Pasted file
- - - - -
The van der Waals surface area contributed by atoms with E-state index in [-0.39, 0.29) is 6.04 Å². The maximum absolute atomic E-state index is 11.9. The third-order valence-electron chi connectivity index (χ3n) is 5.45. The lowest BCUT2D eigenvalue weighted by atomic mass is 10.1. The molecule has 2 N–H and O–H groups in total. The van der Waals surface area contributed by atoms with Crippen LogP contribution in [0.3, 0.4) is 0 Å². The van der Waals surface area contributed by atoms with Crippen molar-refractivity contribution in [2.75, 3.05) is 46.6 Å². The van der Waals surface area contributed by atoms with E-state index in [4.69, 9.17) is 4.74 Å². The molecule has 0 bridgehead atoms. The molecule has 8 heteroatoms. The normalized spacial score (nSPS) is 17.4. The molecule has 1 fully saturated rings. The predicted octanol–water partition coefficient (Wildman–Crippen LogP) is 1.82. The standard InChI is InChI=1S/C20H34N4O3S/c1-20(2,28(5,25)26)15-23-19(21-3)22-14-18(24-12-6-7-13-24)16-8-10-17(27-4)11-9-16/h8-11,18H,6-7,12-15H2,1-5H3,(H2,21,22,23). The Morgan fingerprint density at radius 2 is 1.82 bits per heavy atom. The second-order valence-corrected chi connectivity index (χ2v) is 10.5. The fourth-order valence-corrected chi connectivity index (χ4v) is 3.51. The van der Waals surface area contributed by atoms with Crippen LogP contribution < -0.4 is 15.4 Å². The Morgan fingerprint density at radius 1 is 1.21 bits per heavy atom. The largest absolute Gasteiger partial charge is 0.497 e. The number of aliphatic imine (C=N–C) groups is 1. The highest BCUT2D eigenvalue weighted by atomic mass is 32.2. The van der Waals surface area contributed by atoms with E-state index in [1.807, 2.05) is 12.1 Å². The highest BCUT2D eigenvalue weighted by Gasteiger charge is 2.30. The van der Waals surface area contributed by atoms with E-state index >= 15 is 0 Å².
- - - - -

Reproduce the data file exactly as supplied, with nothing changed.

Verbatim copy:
The van der Waals surface area contributed by atoms with E-state index in [-0.39, 0.29) is 6.04 Å². The maximum absolute atomic E-state index is 11.9. The third-order valence-electron chi connectivity index (χ3n) is 5.45. The lowest BCUT2D eigenvalue weighted by atomic mass is 10.1. The molecule has 2 N–H and O–H groups in total. The van der Waals surface area contributed by atoms with Crippen LogP contribution in [0.3, 0.4) is 0 Å². The van der Waals surface area contributed by atoms with Crippen molar-refractivity contribution in [2.75, 3.05) is 46.6 Å². The van der Waals surface area contributed by atoms with E-state index in [4.69, 9.17) is 4.74 Å². The molecule has 0 bridgehead atoms. The molecule has 8 heteroatoms. The normalized spacial score (nSPS) is 17.4. The molecule has 1 fully saturated rings. The predicted octanol–water partition coefficient (Wildman–Crippen LogP) is 1.82. The standard InChI is InChI=1S/C20H34N4O3S/c1-20(2,28(5,25)26)15-23-19(21-3)22-14-18(24-12-6-7-13-24)16-8-10-17(27-4)11-9-16/h8-11,18H,6-7,12-15H2,1-5H3,(H2,21,22,23). The Morgan fingerprint density at radius 2 is 1.82 bits per heavy atom. The second-order valence-corrected chi connectivity index (χ2v) is 10.5. The fourth-order valence-corrected chi connectivity index (χ4v) is 3.51. The van der Waals surface area contributed by atoms with Crippen LogP contribution < -0.4 is 15.4 Å². The Morgan fingerprint density at radius 1 is 1.21 bits per heavy atom. The largest absolute Gasteiger partial charge is 0.497 e. The number of aliphatic imine (C=N–C) groups is 1. The highest BCUT2D eigenvalue weighted by atomic mass is 32.2. The van der Waals surface area contributed by atoms with E-state index in [1.807, 2.05) is 12.1 Å². The highest BCUT2D eigenvalue weighted by Gasteiger charge is 2.30. The van der Waals surface area contributed by atoms with E-state index >= 15 is 0 Å².